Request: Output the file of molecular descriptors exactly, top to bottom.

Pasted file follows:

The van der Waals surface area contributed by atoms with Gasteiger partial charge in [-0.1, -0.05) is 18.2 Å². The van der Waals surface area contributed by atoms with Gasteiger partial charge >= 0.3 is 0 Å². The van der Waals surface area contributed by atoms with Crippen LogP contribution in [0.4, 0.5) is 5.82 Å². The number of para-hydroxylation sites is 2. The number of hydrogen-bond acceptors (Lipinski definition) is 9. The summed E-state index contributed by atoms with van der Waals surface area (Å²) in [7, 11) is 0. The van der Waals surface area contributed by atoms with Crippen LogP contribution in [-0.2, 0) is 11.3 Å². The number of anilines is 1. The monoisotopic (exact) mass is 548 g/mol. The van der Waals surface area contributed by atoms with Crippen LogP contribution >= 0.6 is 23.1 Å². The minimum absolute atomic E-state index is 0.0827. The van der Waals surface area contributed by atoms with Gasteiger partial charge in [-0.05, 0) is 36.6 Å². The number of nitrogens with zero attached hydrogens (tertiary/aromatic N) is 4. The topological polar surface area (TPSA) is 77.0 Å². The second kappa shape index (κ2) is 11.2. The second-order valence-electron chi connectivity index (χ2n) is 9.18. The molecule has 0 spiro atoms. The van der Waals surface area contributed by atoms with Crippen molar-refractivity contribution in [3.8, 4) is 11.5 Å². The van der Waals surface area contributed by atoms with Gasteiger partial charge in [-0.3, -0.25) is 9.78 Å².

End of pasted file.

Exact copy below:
The van der Waals surface area contributed by atoms with Gasteiger partial charge in [-0.1, -0.05) is 18.2 Å². The van der Waals surface area contributed by atoms with Gasteiger partial charge >= 0.3 is 0 Å². The van der Waals surface area contributed by atoms with Crippen LogP contribution in [0.4, 0.5) is 5.82 Å². The number of para-hydroxylation sites is 2. The number of hydrogen-bond acceptors (Lipinski definition) is 9. The summed E-state index contributed by atoms with van der Waals surface area (Å²) in [7, 11) is 0. The van der Waals surface area contributed by atoms with Crippen LogP contribution in [-0.2, 0) is 11.3 Å². The number of anilines is 1. The monoisotopic (exact) mass is 548 g/mol. The van der Waals surface area contributed by atoms with Crippen LogP contribution >= 0.6 is 23.1 Å². The minimum absolute atomic E-state index is 0.0827. The van der Waals surface area contributed by atoms with Gasteiger partial charge in [-0.05, 0) is 36.6 Å². The number of nitrogens with zero attached hydrogens (tertiary/aromatic N) is 4. The topological polar surface area (TPSA) is 77.0 Å². The second kappa shape index (κ2) is 11.2. The second-order valence-electron chi connectivity index (χ2n) is 9.18. The molecule has 0 spiro atoms. The van der Waals surface area contributed by atoms with Crippen molar-refractivity contribution in [3.8, 4) is 11.5 Å². The van der Waals surface area contributed by atoms with Gasteiger partial charge in [-0.3, -0.25) is 9.78 Å².